The Women’s Bar Association of the District of Columbia condemns Texas Senate Bill 8 (“TX SB8”) as the latest assault on women’s reproductive health. This Texas law makes abortion unavailable six weeks following a woman’s last menstrual period, making it insensitive to basic biology and women’s reproductive health. It deputizes private citizens to file private lawsuits against the person obtaining the abortion or anyone helping them realize this crucial health decision. TX SB8 is representative of national pernicious action to deny women the most fundamental of rights, that of privacy and controlling their bodies. It denies women their humanity and dignity; it infantilizes them.
The WBA condemns efforts to strip away women’s rights, efforts that further inequality between the sexes and which work to take away control of their lives, decisions, bodies, sexuality, privacy, and their participation in the workplace and in democracy. The WBA further condemns TX SB 8’s authorization of citizens to terrorize women seeking abortion care, those who provide abortion care, and those who assist women seeking abortion care.
On September 1, 2021, the Supreme Court of the United States, in a 5-4 decision, refused to stay this Texas law for procedural reasons. We acknowledge that the Court’s majority stated that its opinion was reached in part because it is “unclear whether the named defendants in this lawsuit can or will seek to enforce the Texas law against the applicants in a manner that might permit our intervention” and that the “order is not based on any conclusion about the constitutionality of Texas’s law, and in no way limits other procedurally proper challenges to the Texas law, including in Texas state courts.” Nevertheless, and even giving the most reasonable reading to these statements, one cannot ignore that the practical effect of this ruling is an affront to decades of legal precedent established by the seminal case protecting a woman’s right to choose an abortion, Roe v. Wade, 410 U.S. 113 (1973) and the later cases reinforcing that right (most recently at the Supreme Court level, Planned Parenthood v. Casey, 505 U.S. 833 (1992) and June Medical Services v. Russo, 591 U.S. ___ (2020)). To that end, the WBA supports the United States Department of Justice’s action in filing a lawsuit against Texas over TX SB8, citing the unconstitutionality of its anti-choice law.
But while litigation winds its way through the courts, TX SB8 will endanger the reproductive health of women in Texas, threaten the stability of these women’s families and loved ones, and will disproportionally negatively impact underserved women of color. Denial of abortion has grave consequences for women’s health and wellbeing. Women denied a wanted abortion or who have to carry an unwanted pregnancy to term have four times greater odds of living below the federal poverty level. See Diana Greene Foster et al., Socioeconomic Outcomes of Women Who Receive and Women Who Are Denied Wanted Abortions in the United States, 108 Am. J. of Pub. Health 407, 407–13 (2018). In addition, these consequences are further complicated by a dire maternal health crisis facing the nation. Specifically, the CDC reports that Black, American Indian, and Alaskan Native women are two to three times more likely to die from pregnancy-related causes than white women. Moreover, the CDC reports that racial and ethnic disparities in pregnancy-related deaths have persisted over time.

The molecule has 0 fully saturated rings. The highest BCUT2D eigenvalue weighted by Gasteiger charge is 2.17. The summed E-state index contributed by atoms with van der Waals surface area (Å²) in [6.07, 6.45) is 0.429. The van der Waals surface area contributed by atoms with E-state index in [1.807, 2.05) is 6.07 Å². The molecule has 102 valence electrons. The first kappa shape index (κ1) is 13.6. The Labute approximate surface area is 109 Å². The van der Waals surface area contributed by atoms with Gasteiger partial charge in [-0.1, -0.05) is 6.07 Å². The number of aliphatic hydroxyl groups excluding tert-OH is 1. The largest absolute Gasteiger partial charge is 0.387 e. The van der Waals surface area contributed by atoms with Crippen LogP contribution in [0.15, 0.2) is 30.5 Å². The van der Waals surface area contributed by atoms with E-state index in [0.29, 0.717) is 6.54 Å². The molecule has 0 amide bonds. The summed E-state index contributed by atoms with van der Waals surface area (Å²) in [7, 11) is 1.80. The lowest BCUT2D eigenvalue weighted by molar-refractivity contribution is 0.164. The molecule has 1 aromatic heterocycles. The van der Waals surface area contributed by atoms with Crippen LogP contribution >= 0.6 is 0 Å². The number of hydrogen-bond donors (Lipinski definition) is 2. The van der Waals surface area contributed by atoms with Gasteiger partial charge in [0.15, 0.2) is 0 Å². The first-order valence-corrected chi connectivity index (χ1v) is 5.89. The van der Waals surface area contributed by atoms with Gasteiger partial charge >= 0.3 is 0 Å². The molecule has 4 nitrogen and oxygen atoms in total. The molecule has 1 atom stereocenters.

Women need access to all medical interventions and procedures – abortion is simply that, a medical procedure – to ensure their health and well-being. Consider that even for cases in which a woman learns she is pregnant within six weeks of her last menstrual period, we know that anyone who has ever had to simultaneously make a doctor’s appointment, find emergency childcare, and secure time off from work, understands that what amounts, at best, to a two-week window will make abortion unavailable for most who need it in Texas and states that follow Texas’s lead.
The Texas law takes a crucial medical decision out of the hands of those most qualified to make the decision — the person who is pregnant and her doctors. Making things more fraught is that a private right of action is now enshrined in state law that transforms ordinary citizens into bounty hunters able to collect cash incentives for prosecuting women’s medical care. Such a provisional construction endangers women’s health, infantilizes their private decisions, and threatens the rule of law.
Our statement today is consistent with our 104-year old mission, which is clearly stated in our Articles of Incorporation, to “maintain the honor and integrity of the profession of the law.” As we have noted above, the rule of law is threatened, and it is well-established legal precedent that women have a constitutional and fundamental right to privacy in their bodies and a right to obtain abortions. TX SB8 threatens those fundamental rights. Our statement is also consistent with our longstanding practice of defending a woman’s right to access the healthcare they need. See WBA Issue Statement on Health Care.
Recognizing the urgency and complexity of these issues, the WBA plans to convene and facilitate discussion on the important substantive legal issues at play (yet another action consistent with our prior actions). The WBA will also continue its long precedent of fighting for reproductive health and freedom in the form of supporting amicus briefs. The WBA encourages its members and allies to join us in protecting women’s health and medical decisions.